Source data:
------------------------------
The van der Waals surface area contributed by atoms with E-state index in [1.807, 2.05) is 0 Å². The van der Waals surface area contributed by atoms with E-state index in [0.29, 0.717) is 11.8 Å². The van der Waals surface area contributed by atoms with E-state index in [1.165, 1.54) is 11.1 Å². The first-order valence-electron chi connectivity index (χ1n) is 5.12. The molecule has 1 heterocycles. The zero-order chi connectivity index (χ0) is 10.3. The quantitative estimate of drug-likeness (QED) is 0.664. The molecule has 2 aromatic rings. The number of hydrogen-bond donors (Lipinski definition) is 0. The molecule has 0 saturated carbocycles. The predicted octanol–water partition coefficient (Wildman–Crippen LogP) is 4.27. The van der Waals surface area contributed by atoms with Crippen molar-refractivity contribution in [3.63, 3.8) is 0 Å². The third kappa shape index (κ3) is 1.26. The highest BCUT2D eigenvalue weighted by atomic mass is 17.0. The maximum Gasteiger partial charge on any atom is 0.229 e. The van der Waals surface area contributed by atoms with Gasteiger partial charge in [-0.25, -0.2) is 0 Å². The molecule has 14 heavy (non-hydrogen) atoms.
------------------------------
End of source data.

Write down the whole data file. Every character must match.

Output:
The van der Waals surface area contributed by atoms with E-state index in [1.807, 2.05) is 0 Å². The van der Waals surface area contributed by atoms with E-state index in [0.29, 0.717) is 11.8 Å². The van der Waals surface area contributed by atoms with E-state index in [1.165, 1.54) is 11.1 Å². The first-order valence-electron chi connectivity index (χ1n) is 5.12. The molecule has 1 heterocycles. The zero-order chi connectivity index (χ0) is 10.3. The quantitative estimate of drug-likeness (QED) is 0.664. The molecule has 2 aromatic rings. The number of hydrogen-bond donors (Lipinski definition) is 0. The molecule has 0 saturated carbocycles. The predicted octanol–water partition coefficient (Wildman–Crippen LogP) is 4.27. The van der Waals surface area contributed by atoms with Crippen molar-refractivity contribution in [3.63, 3.8) is 0 Å². The third kappa shape index (κ3) is 1.26. The highest BCUT2D eigenvalue weighted by atomic mass is 17.0. The maximum Gasteiger partial charge on any atom is 0.229 e. The van der Waals surface area contributed by atoms with Gasteiger partial charge in [-0.25, -0.2) is 0 Å². The molecule has 14 heavy (non-hydrogen) atoms.